The Consequences of Making a Misrepresentation

Many statements can be made in the course of trying to win work and there can be a temptation to overstate facts. Whether this could result in a misrepresentation is explained below together with the possible consequences.

Representations are statements of fact – not opinions or intentions. Misrepresentations are untrue representations. In order to be able to sue in respect of a misrepresentation, the injured party must show the statement induced it to enter into a contract and that it would not have done so but for the misrepresentation. If it knew the statement was untrue or only learned about the statement after making the contract, no action could be taken.

Misrepresentations can be fraudulent, negligent or innocent. A fraudulent misrepresentation is made when the person making it knows or believes it to be untrue. A negligent misrepresentation is made when the person making it is careless as to whether it is true or false. An innocent misrepresentation is made when the person making it honestly believes it to be true.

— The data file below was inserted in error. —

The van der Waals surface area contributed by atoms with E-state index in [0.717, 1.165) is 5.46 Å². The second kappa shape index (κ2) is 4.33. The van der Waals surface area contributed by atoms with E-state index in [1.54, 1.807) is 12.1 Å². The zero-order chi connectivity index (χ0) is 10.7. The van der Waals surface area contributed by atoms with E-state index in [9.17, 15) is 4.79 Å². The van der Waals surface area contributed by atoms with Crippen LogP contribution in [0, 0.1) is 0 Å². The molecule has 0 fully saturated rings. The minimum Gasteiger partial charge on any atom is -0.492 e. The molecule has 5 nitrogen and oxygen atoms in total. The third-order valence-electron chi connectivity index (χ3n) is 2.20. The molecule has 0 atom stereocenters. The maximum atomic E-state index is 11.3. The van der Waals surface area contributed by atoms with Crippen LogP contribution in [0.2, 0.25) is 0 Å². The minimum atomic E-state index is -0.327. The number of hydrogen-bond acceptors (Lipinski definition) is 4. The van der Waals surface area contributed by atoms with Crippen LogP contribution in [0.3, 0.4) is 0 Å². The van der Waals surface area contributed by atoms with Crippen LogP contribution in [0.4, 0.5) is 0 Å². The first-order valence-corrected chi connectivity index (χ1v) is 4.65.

The distinction is important because the remedies and the level of damages will depend on the nature of the misrepresentation. For fraudulent misrepresentation the injured party can claim compensation for all losses resulting from the misrepresentation, whereas losses resulting from a negligent misrepresentation will usually be restricted to those reasonably foreseeable. (If the claim is under the Misrepresentation Act 1967, rather than the common law, the assessment of damages and burden of proof is treated somewhat differently.)

As to the contract itself, the effect of a misrepresentation is to make it voidable by the injured party who can then choose (subject to some qualifications) whether to set it aside and treat it as if it had never been made (this is called rescission) or to continue with it.

At common law, the remedy for innocent misrepresentation is rescission of the contract with no damages being awarded, but under the 1967 Misrepresentation Act the court has power to award damages in lieu of rescission.

The BSkyB v EDS case in which judgment was given on...

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